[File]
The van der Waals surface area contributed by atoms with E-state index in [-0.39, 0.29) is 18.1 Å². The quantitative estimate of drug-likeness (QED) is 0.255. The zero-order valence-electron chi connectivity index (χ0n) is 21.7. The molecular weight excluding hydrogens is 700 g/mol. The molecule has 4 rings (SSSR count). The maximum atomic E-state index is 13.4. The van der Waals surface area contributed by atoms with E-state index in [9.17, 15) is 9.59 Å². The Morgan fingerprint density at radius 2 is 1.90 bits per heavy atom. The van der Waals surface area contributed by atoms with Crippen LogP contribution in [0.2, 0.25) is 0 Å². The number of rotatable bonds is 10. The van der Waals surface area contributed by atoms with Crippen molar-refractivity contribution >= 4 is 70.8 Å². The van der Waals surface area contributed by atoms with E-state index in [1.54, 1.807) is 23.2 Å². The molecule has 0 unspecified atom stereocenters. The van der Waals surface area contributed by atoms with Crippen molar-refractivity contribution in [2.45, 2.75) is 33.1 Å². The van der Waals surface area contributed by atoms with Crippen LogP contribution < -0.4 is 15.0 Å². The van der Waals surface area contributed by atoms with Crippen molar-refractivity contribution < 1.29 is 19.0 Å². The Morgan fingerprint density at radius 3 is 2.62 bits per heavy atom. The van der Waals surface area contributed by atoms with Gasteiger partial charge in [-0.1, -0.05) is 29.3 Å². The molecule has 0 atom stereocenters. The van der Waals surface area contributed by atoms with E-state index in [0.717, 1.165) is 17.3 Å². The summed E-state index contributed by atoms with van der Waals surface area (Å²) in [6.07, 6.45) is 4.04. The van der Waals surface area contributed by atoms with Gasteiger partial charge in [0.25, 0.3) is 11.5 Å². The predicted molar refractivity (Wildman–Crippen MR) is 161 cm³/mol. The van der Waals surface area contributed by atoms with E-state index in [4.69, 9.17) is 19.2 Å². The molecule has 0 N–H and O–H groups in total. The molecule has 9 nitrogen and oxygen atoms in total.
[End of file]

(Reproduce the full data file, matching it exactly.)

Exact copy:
The van der Waals surface area contributed by atoms with E-state index in [-0.39, 0.29) is 18.1 Å². The quantitative estimate of drug-likeness (QED) is 0.255. The zero-order valence-electron chi connectivity index (χ0n) is 21.7. The molecular weight excluding hydrogens is 700 g/mol. The molecule has 4 rings (SSSR count). The maximum atomic E-state index is 13.4. The van der Waals surface area contributed by atoms with E-state index in [9.17, 15) is 9.59 Å². The Morgan fingerprint density at radius 2 is 1.90 bits per heavy atom. The van der Waals surface area contributed by atoms with Crippen LogP contribution in [0.2, 0.25) is 0 Å². The number of rotatable bonds is 10. The van der Waals surface area contributed by atoms with Crippen molar-refractivity contribution >= 4 is 70.8 Å². The van der Waals surface area contributed by atoms with E-state index in [1.54, 1.807) is 23.2 Å². The molecule has 0 unspecified atom stereocenters. The van der Waals surface area contributed by atoms with Crippen molar-refractivity contribution in [2.45, 2.75) is 33.1 Å². The van der Waals surface area contributed by atoms with Crippen LogP contribution < -0.4 is 15.0 Å². The van der Waals surface area contributed by atoms with Crippen molar-refractivity contribution < 1.29 is 19.0 Å². The Morgan fingerprint density at radius 3 is 2.62 bits per heavy atom. The van der Waals surface area contributed by atoms with Gasteiger partial charge in [-0.1, -0.05) is 29.3 Å². The molecule has 0 atom stereocenters. The van der Waals surface area contributed by atoms with E-state index in [0.717, 1.165) is 17.3 Å². The summed E-state index contributed by atoms with van der Waals surface area (Å²) in [6.07, 6.45) is 4.04. The van der Waals surface area contributed by atoms with Gasteiger partial charge in [0.25, 0.3) is 11.5 Å². The predicted molar refractivity (Wildman–Crippen MR) is 161 cm³/mol. The van der Waals surface area contributed by atoms with E-state index in [4.69, 9.17) is 19.2 Å². The molecule has 0 N–H and O–H groups in total. The molecule has 9 nitrogen and oxygen atoms in total.